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Oculomotor System

開催日 2014/9/11
時間 17:00 - 18:00
会場 Room H(304)
Chairperson(s) 杉内 友理子 / Yuriko Sugiuchi (東京医科歯科大学医歯学総合研究科システム神経生理学 / Department of Systems Neurophysiology, Graduate School of Medical and Dental Sciences, Tokyo Medical and Dental University, Japan)
伊澤 佳子 / Yoshiko Izawa (東京医科歯科大学大学院医歯学総合研究科 システム神経生理学 / Department of Systems Neurophysiology, Tokyo Medical and Dental University, Japan)

Separation of fixation micro-eye movement from micro-head motion using the video-oculogram method

  • O1-H-5-1
  • 田中 靖人 / Yasuto Tanaka:1 藤江 博幸 / Hiroyuki Fujie:2 七五三木 聡 / Satoshi Shimegi:3 
  • 1:神経数理学研究所 / Neuro-Mathematics Laboratory, Japan 2:株式会社三城 / Development Section, Paris-Miki Inc., Himeji, Japan 3:大阪大学 / Dept Medicine, Univ of Osaka, Osaka, Japan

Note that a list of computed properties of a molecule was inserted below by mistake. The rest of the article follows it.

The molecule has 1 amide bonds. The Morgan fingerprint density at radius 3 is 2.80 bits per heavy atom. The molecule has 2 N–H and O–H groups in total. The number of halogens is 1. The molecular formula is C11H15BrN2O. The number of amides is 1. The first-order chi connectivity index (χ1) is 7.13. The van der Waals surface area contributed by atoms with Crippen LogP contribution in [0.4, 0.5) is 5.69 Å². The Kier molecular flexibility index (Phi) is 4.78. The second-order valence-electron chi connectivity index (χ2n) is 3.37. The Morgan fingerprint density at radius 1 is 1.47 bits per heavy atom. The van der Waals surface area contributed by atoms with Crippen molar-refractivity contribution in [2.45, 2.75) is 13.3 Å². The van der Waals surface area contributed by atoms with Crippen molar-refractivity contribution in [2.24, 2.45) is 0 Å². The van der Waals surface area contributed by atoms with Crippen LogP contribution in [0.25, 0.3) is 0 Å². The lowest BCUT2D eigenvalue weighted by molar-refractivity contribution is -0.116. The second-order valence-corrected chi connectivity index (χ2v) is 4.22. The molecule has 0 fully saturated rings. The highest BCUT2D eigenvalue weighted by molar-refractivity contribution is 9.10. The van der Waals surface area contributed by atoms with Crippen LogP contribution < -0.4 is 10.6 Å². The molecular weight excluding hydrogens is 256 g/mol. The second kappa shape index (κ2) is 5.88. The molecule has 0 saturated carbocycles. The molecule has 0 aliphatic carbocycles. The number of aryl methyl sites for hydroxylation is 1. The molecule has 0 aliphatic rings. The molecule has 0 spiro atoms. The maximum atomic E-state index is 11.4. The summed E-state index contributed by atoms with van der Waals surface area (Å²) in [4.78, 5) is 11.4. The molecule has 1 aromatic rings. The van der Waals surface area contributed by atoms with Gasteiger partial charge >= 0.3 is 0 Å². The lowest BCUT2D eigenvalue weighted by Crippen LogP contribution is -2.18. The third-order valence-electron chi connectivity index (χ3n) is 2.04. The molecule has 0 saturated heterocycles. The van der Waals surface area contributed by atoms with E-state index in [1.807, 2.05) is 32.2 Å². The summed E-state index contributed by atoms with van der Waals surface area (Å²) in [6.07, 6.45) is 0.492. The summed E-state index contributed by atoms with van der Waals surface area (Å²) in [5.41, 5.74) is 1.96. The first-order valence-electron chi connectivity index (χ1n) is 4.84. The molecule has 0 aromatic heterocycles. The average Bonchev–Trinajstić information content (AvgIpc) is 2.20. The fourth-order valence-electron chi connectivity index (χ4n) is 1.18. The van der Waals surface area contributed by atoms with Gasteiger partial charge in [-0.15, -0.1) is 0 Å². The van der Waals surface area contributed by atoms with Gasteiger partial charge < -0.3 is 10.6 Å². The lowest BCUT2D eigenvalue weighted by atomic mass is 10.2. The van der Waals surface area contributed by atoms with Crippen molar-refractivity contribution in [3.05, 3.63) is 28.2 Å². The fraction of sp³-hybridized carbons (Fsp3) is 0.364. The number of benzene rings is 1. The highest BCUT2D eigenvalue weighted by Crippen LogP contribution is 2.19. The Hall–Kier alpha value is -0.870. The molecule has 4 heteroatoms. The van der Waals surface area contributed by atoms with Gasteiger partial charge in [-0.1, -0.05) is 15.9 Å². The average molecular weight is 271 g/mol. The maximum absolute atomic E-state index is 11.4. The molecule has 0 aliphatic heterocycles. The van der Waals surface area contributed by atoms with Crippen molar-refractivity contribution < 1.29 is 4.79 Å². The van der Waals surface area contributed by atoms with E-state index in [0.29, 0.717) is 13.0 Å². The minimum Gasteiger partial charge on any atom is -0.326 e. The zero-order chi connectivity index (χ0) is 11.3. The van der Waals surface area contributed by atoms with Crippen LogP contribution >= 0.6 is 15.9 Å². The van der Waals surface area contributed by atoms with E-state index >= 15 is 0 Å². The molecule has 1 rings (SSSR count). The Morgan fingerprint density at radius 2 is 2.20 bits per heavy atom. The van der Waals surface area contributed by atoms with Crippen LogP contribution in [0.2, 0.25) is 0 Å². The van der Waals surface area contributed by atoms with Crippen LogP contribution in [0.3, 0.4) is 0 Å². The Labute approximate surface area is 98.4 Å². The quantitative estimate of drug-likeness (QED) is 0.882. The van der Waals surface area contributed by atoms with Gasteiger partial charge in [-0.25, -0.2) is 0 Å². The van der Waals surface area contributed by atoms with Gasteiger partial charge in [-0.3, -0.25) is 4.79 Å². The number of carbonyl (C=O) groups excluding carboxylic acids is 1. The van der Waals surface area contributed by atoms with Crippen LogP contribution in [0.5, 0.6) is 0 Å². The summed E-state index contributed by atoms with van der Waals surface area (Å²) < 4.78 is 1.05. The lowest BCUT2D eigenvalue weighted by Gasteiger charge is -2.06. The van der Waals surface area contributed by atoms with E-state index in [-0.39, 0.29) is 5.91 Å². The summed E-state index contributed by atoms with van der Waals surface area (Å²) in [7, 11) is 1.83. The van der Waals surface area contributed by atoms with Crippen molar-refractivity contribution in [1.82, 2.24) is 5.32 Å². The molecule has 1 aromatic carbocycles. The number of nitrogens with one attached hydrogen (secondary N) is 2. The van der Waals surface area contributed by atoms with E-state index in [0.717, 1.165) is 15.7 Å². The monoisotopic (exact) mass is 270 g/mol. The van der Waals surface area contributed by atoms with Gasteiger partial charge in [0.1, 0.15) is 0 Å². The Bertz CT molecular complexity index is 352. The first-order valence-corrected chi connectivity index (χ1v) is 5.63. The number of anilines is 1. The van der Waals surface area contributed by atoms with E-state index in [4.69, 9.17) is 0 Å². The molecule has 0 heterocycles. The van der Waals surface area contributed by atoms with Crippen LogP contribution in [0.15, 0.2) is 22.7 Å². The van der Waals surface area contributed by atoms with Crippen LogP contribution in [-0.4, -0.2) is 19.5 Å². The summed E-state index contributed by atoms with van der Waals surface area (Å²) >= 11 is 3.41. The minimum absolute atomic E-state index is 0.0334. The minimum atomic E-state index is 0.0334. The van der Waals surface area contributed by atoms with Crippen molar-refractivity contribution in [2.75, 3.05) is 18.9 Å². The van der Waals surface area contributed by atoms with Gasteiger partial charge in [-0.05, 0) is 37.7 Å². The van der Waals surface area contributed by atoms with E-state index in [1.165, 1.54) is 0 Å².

Although fixation micro eye movements are classified into three types: 1. flicks (micro-saccades), 2. drifts, and 3. tremors according to its order of magnitude, details are unknown as to drift and tremor, due to the technical difficulties in extracting small signals from noise. One problem is that eye motion detection is contaminated by head movement to a variety of direction in three dimensional space. Here, we attempt to dissociate micro eye movement from such head motion by a novel method of fixating the head in the lying down position. Video occulograms (VOG) were recorded simultaneously as to head position (Tanaka et al. 2013) as well as the micro eye movements. Timing was controlled by the electrically triggered signals, and eye and head motion tracking were carried out independently by the SURF image tracking method. Eye and head coordinates were calculated and combined by a three dimensional affine transformation to a unified coordinate, and pure eye motion components were separated from head motion signals. Our result shows that, during the fixation task, there are head motion components with a magnitude range between 10 to 50 micro meters, whose range is equivalent to the reported tremor and drift eye movements. Furthermore, micro eye movements were separated from the head motion, found to be the magnitude by 5 to 50 micrometers. These results characterize the spatial-temporal details of miniature eye movements in its micrometer order, independent of the micro meter order of head motion.

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